These principles also do not deny that too much spending by government would be inflationary. Further, there can be exchange rate implications: if government spends too much, or if it sets its interest rate target too low, this might set off pressure to depreciate the currency. This means that the government’s interest-setting policy as well as its budget policy will be mindful of possible impacts on exchange rates and/or inflation rates; in that sense, interest-setting and fiscal policy are “constrained” by government’s desire to control the exchange rate or the inflation rate.

This brings us to the exchange rate regime: while the principles above do apply to governments that peg their exchange rates, they must operate fiscal and monetary policy with a view to maintaining the peg. For this reason, while these governments can “afford” to spend more, they might be choose to spend less to protect their exchange rates. And while government can “exogenously” lower its interest rate target, this might conflict with its exchange rate target. For that reason, it might choose to keep its interest rate target high if it is pegging its exchange rate.

Next week we will begin to examine in more detail the government’s budget when it is the issuer of the currency.

22 Responses to MMP Blog #18: Fiscal and Monetary Policy Operations in a Nation that Issues its Own Currency

  1. "the treasury cooperates with the central bank, providing new bond issues to drain excess reserves, or retiring bonds when banks are short of reserves; "You haven't mentioned 'Interest on Reserves' in the principles.Is it the case that if there is 'Interest on Reserves' (IOR) the whole bond issuing routine (both short and long bonds) can be dispensed with completely?There are subtle differences between bonds and IoR. Is one better than the other from an MMT perspective.My understanding was that most of the world's major central banks have moved to Interest on Reserves as the maintenance tool of choice – rather than messing around with short term Bills. Is that the case?

  2. "Government deficits take away savings that could be used for investment ""We need savings to finance investment and the government’s deficit "With my Devil's Advocate cap on now.Although arguably these are untrue in nominal terms, is there a case to answer on the above two points in Real terms?One of the central accusations against MMT is that it suffers from 'Nominalism' and can't say anything useful about interactions in the Real economy.

  3. How Does Central Bank influence the interest rate? Just buying or selling bonds?BestDario

  4. Suggestion:As "exo" and "endo" are in the eye of the genus, it would help to know in advance whose perspective is envisioned. Regarding:[T]he overnight interest rate target is “exogenous”, set by the central bank; the quantity of reserves is “endogenous” determined by the needs and desires of private banks; and the “deposit multiplier” is simply an ex post ratio of reserves to deposits—it is best to think of deposits as expanding endogenously as they “leverage” reserves, but with no predetermined leverage ratio." It is not transparently clear who is "exo" and who is "endo". It is fairly readily determinable that the subjective perspective is that of the private banks, but only to people who have been following the discussion for a while. I think a primer should be more explicit. The last statement about "leveraging reserves" is pretty mysterious even to me.Still, I am lovin' it.Cheers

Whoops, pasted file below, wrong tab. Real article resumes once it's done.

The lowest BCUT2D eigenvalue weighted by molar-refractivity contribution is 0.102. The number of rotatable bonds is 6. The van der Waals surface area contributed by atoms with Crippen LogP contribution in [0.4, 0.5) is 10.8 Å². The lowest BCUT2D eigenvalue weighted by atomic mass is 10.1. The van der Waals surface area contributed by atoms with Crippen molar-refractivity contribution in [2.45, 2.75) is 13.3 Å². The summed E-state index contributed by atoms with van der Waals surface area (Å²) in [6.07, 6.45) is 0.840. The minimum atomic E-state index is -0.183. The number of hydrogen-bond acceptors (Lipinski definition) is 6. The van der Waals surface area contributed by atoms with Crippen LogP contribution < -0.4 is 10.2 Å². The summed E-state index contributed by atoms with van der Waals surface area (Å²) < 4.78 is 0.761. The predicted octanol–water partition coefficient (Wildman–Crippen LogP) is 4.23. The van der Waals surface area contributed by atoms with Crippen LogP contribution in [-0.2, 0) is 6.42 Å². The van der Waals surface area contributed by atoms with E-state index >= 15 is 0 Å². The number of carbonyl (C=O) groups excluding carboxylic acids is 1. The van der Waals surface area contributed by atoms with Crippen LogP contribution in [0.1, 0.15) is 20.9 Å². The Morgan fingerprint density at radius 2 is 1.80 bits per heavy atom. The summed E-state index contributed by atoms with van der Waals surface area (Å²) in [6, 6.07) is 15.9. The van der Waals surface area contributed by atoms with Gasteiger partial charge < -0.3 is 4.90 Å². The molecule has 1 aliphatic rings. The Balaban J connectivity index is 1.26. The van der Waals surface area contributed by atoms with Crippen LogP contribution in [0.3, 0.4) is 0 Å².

5. When I see a Bloomberg, etc, quote on the 10 yr government treasury note is that quote based entirely on the secondary market rather than an intitial government auction rate? In other words, how much does the secondary bond market influence price an yield?

  6. > We need savings to finance investment and the government’s deficit why is this false? The deficit gets bigger and bigger, how else can it be resolved? if it doesn't have to be paid off somehow, why doesn't the government simply repudiate the debt?

  7. I'm excited that you are heading towards the details!One thing in this post that seems wrong to me. You write:"Let us replace these false statements with propositions that are true of any currency issuing government, even one that operates with a fixed exchange rate regime"Later, you write:"For this reason, while these governments can “afford” to spend more, they might be choose to spend less to protect their exchange rates. And while government can “exogenously” lower its interest rate target, this might conflict with its exchange rate target. For that reason, it might choose to keep its interest rate target high if it is pegging its exchange rate."I suppose this might just be semantics, but if you are taking a fixed exchange rate regime as given, the government is not really "choosing" to spend less in certain scenarios. Your language seems to suggest that the government can have it both ways, i.e. to have a fixed exchange rate regime and to also have the flexibility of your principles.